Katie Kennedy is the author of Learning to Swear in America (Bloomsbury USA Children’s), a Summer/Fall 2016 Indies Introduce debut for young adults and a Summer 2016 Kids’ Indie Next List pick. Here, Janelle Smith of Auntie’s Bookstore in Spokane, Washington, a panelist on the Indies Introduce kids’ debut committee, interviews Kennedy about her new novel.
“Learning to Swear in America is a tale of firsts,” said Smith. “This will be the first time in the U.S. for Yuri, a genius and physicist from Russia; his first time making friends; his first time kissing a girl; his first time swearing in English; and, oh, his first time saving the entire planet from destruction. Did I mention he is only 17? Through Yuri’s perfectly developed voice, Kennedy tells the story of a fledgling teen finally getting the chance to be a kid.”
Kennedy studied Russian history in college and is currently a history professor in Michigan’s Upper Peninsula, where she lives with her husband, daughter, and son.
Janelle Smith: What was it like to find out your debut novel had been picked for Indies Introduce?
Katie Kennedy: It was wonderful! My editor told me that I would be getting a mystery phone call and that I should answer it. Naturally, I presumed that Neil deGrasse Tyson had gotten a hold of my book, found an error, and wanted to yell at me for a while. Instead, the loveliest woman [Janelle] called and said kind things about my book! It rendered me completely inarticulate.
JS: Your novel, about an asteroid hurtling toward Earth, features the theme of survival. However, the coming-of-age theme is just as strong, if not more so. Was this a conscious decision or did it develop as you wrote?
KK: I wanted to write a book that started with the will-it-hit scene and dealt mostly with the main character’s psychological aftermath. What’s it like to be 17 and know your obituary is already written, that nothing you’ll ever do will top what you just did? But I figured every editor in the world would say I’d missed the real story.
At first I was cranky about that, but then I realized the imaginary editors probably had a point. So I wove together the plotlines of the incoming asteroid and what trying to stop it cost Yuri.
JS: Themes of science are woven into the story but not in a way that bogs down the reader. Tell us about your research process.
KK: I read a lot of astrophysics — I think of this book as John Green meets Brian Greene. I intended to make things worse at the midpoint by having the asteroid increase in speed, giving Yuri and his colleagues less time to deal with it. I’d heard of things slingshotting around planets and figured I’d do that. But when I went back to the books, it turned out that my plan would violate the laws of nature. And who do you see about getting those changed?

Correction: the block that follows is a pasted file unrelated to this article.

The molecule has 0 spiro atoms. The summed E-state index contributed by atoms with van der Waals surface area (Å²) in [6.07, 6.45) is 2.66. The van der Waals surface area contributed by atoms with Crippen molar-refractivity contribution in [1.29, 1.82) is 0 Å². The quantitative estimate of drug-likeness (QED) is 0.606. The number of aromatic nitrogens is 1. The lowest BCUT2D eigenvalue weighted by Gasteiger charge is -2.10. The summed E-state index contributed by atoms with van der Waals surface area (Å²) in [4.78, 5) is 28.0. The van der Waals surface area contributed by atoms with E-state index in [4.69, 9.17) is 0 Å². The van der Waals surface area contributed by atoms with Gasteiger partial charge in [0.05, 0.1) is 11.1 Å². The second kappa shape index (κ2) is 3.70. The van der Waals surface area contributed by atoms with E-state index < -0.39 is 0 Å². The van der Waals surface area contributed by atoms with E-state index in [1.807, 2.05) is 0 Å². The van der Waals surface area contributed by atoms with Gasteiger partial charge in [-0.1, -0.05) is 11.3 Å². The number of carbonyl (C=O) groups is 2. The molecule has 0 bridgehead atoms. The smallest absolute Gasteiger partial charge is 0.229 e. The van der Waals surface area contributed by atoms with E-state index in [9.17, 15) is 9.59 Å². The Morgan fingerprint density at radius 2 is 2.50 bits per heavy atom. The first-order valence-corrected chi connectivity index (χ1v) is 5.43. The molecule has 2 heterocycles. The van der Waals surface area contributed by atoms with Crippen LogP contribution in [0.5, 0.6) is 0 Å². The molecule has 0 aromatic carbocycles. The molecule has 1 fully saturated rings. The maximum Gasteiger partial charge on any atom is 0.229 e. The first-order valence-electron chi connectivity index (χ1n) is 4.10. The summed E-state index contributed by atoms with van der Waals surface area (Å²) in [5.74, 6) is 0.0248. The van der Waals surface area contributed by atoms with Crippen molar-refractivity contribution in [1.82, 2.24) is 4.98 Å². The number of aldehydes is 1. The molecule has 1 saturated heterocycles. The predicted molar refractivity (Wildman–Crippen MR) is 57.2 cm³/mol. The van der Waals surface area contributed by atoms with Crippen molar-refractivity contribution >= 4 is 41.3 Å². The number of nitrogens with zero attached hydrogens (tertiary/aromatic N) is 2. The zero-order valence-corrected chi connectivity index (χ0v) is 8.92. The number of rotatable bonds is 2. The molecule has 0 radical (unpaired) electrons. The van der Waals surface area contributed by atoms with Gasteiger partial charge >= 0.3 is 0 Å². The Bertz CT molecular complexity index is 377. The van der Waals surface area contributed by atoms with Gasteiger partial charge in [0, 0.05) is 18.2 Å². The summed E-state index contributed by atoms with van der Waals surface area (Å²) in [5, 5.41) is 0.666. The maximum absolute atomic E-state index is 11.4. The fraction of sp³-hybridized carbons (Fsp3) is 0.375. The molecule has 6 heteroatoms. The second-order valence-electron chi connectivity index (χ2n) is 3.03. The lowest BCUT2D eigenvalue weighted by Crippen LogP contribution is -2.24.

So I read a few hundred pages of astrophysics on an emergency basis, and finally found my answer. I ran upstairs shouting to my husband, “I found a way to destroy the world and nobody could stop it!” He gave me a real long look.
JS: Do you have a personal interest in science?
KK: Yes, but very little knowledge — a terrible combination for public policy makers, but a great one for a fiction writer. It means I have constant questions, but instead of answers, I get what-ifs.
I went into history because I wanted to understand the nature of time, something which still fascinates me. That’s really a physics question, but I didn’t know that as a teenager — which is just as well. Physicists don’t have a full answer yet, anyway, and I really love my field. I can’t imagine life without a solid foundation of historical knowledge.
JS: Yuri is a complex character. What was your process for developing a believable character within this somewhat unbelievable story?
KK: I had a pretty good idea of who Yuri was from the start. Communicating it was the problem because he’s working in his second language, he’s not a word guy, and socially he’s awkward, not revelatory. Also, he’s degrees of magnitude smarter than I am. (I’d tell you how many, but I don’t know how to figure it out — which proves my point.)
My editor at Bloomsbury, Sarah Shumway, asked me to add more character-development scenes for Yuri — 10,000 words more! I added 9,000 and figured it was close enough; Yuri was so disappointed in me.
JS: Ultimately, who would be the perfect audience for your book?
KK: I think — and hope — that it has rather broad appeal. My 93-year-old great-aunt read and loved it. So did a friend’s middle-school son.
JS: Can you give us a glimpse into your next book?
KK: What Goes Up (Bloomsbury, July 2017) is another contemporary/light sci-fi/action adventure mash-up. It’s set in an infinite universe, which means there are parallel worlds. A NASA sub-agency is looking for recruits; Rosa and Eddie answer the call and wackiness ensues — on and off the planet.
Learning to Swear in America by Katie Kennedy (Bloomsbury USA Children’s, Hardcover, 9781619639096) Publication Date: July 5, 2016.
Learn more about the author at katiekennedybooks.com.
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